Launch into Literacy

The beginning of the school year is an ideal time for speech language pathologists, teachers, students, and parents to intentionally launch into literacy. We are surrounded by the four essential areas of literacy on a daily basis: listening, speaking, reading, writing. I wonder how many moments a person could be observed engaging in one of these four domains. I’m sure the number would be quite high. Imagine what it would be like to have a literacy pedometer that counts how many “literacy interactions” you have everyday. Hmmm…something to ponder! Ha!

Anyhow, I love assisting my students who have speech language disorders and other special education needs improve their literacy skills. I love using children’s literature in my students’ speech language therapy sessions as they practice their receptive and oral language skills. Books are a great way to target most if not all speech language areas of need. I also encourage my students to practice their oral story retell abilities with fiction and nonfiction narratives. 
The first week of school, I always ask my students to tell the language group about an exciting or interesting event that they experienced over the summer. I encourage them to describe the event using as much details as possible. A SLP or classroom teacher can gather baseline data of students’ oral language abilities during their story retell. You could use a rubric to determine the level of mastery of specific skills.  Here is an example: http://www.teacherspayteachers.com/Product/Oral-Story-Retelling-Rubric-819201
The SLP or teacher could extend the activity by having them write and record their story using an I Pad, I Phone, or other digital recorder.  Here is a realistic fiction story I wrote and recorded today inspired by my recent vacation to Mexico. I am a firm believer that SLPs and teachers should provide models so that students have a clear example of the desired outcome. 
Coming soon….once I learn how to upload a file to my You Tube channel that I created! 🙂 The title of the story is: Yikes! I saw a Barracuda! A Summer Snorkeling Adventure.
Other oral and written language samples can be taken during the school year and rubrics used by the educator to measure students growth or mastery of skills.

Tamara Anderson, M.S., CCC-SLP
SLP Back to Work

Fiction Book of the Week: Green Shamrocks

This week, some of my speech-language students in grades K-2 listened to a CD with a reading of the fiction book Green Shamrocks by Eve Bunting. The learning objectives for the lesson were for them to answer listening comprehension questions, sequence the story events, and verbally retell the story. I have one student in kindergarten who stutters so he also practiced his speech fluency using his slow and easy speech. 

I was lucky to have multiple copies of this book, so each student had a chance to do their own “picture walk” by looking at the illustrations in order to make predictions about what the story would be about. The students did a great job naming the characters  before they heard the story and shared their thoughts about what was going to happen in the story. 


They did a great job answering literal who, what, where, when, and why questions that were directly stated in the story. They needed some verbal prompts to sequence the events and orally retell the story.  


I see most of my students 2-3 times a week for speech-language therapy. So, on the 2nd therapy day we completed an arts & craft activity. Here are a few photos:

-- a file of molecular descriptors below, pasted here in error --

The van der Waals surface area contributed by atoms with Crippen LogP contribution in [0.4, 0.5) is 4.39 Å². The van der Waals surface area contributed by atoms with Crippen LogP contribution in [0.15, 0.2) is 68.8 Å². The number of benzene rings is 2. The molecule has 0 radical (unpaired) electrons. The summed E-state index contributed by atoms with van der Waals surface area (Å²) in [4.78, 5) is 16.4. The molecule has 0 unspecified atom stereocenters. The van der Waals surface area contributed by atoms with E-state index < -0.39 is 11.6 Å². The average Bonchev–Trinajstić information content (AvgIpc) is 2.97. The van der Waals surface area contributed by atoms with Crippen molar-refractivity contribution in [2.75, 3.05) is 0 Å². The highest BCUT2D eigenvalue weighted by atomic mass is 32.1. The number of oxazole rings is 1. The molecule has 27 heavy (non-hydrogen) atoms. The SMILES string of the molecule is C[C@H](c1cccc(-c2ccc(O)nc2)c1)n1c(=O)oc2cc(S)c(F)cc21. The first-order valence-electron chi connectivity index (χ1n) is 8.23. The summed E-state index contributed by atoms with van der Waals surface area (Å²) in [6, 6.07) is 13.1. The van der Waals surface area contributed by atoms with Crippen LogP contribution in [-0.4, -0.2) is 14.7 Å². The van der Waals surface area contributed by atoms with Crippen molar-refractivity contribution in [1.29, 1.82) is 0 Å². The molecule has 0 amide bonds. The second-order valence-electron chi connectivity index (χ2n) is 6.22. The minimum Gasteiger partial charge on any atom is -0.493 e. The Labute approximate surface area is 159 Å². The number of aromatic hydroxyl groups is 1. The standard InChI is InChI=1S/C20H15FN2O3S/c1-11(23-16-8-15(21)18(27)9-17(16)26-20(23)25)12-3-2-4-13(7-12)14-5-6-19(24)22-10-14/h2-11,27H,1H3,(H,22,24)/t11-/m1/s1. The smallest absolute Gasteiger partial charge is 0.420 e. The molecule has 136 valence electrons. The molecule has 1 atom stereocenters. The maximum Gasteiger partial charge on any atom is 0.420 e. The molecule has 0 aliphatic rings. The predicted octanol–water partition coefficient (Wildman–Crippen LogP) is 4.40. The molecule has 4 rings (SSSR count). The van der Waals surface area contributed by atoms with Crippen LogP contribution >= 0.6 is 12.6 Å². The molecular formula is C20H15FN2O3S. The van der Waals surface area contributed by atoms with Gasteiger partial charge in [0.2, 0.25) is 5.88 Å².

Thanks for visiting the blog! Happy early St. Patrick’s Day!

Celebrating Dr. Seuss in Speech-Language Therapy

Last week, my school had a celebration for Read Across America Week and Friday was a celebration in honor of Dr. Seuss’ Birthday. Some of my speech-language students had the opportunity to practice language arts vocabulary, orally summarizing story events, sequencing events, and speech articulation skills during Dr. Seuss themed activities. One of my favorite activities of the week involved using the book: The Lorax. I differentiated or modified instruction as needed for my students based on their IEP goals. Here is a picture of books I used:

I previewed relevant language arts vocabulary that we typically discuss with fiction stories. For example, I asked my students to name the title, author, and illustrator prior to reading the story. I pointed out the publisher and explained that I would be their narrator. During the story, I modeled “think alouds” and had my students name the characters, describe the characters’ traits, and point of view of the story. After the story, we summarized the plot and compared/contrasted what happened at the introduction vs. conclusion of the story.

I love this book because at the end of the story it promotes preserving the environment and restoring the Bar-ba-loot Bears’ habitat by planting trees. So, my students eagerly created their own “Truffula Forest” from the seed that the Once-ler had at the end of the story after he selfishly cut down all the trees for his “Thneed” clothing manufacturing business. Here are some examples of my students’ beautiful and colorful creations:

Here was our inspiration page for the craft activity:

These bright colors have me looking forward to fun speech-language craft activities with spring and summer themes during lessons in my speech-language therapy classroom!! Oh yeah…I should mention that I am eager DESPITE the light snow flurries we had in Atlanta over the weekend.

Thanks for stopping by the blog today!! Stay tuned for resources to support the English/Language Arts and Reading Common Core Curriculum Standards.

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